I just read this poem and suddenly knew that I HAD been riding too long in cars and that I SHOULD probably get a horse and that I NEEDED to be full of public joy much more often and that it was HIGH TIME to be riding through orange groves in the dust and heat of southern Spain. Do you ever feel like that?
By Stephen Dunn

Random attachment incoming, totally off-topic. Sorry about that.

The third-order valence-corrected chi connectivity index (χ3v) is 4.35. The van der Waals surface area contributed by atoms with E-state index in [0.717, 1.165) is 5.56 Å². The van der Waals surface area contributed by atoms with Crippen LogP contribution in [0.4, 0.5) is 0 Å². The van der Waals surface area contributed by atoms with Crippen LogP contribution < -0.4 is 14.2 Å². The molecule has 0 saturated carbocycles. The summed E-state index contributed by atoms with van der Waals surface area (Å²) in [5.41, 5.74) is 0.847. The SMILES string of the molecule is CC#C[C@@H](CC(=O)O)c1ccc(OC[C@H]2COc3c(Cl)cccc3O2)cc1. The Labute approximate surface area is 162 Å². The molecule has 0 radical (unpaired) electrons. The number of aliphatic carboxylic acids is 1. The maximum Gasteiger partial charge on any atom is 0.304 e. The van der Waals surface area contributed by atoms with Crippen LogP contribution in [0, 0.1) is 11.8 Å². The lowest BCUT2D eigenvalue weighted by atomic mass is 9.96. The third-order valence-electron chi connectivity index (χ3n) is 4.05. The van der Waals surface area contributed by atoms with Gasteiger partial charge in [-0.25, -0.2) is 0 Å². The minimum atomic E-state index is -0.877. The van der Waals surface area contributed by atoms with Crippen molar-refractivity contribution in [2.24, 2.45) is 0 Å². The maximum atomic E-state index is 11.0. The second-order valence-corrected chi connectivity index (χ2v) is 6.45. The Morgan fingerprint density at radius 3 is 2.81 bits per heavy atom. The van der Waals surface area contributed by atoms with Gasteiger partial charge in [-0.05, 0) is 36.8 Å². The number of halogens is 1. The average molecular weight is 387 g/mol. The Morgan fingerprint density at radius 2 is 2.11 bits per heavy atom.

The year I owned a motorcycle and split the air in southern Spain, and could smell the oranges in the orange groves as I passed them outside of Seville, I understood I'd been riding too long in cars, probably even should get a horse, become a high-up, flesh-connected thing among the bulls and cows. My brand-new wife had a spirit that worried and excited me, a history of moving on. Wine from a spigot for pennies, langostinas and angulas, even the language felt dangerous in my mouth. Mornings, our icebox bereft of ice, I'd speed on my motorcycle to the iceman's house, strap a big rectangular block to the extended seat where my wife often sat hot behind me, arms around my waist. In the streets the smell of olive oil, the noise of men torn between church and sex, their bodies taut, heretical. And the women, buttoned-up, or careless, full of public joy, a Jesus around their necks. Our neighbors showed us how to shut down in the afternoon, the stupidity of not respecting the sun. They forgave us who we were. Evenings we'd take turns with the Herald Tribune killing mosquitoes, our bedroom walls bloody in this country known for blood; we couldn't kill enough. When the Levante, the big wind, came out of Africa with its sand and heat, disturbing things, it brought with it a lesson, unlearnable, of how far a certain wildness can go. Our money ran out. I sold the motorcycle. We moved without knowing it to take our quieter places in the world.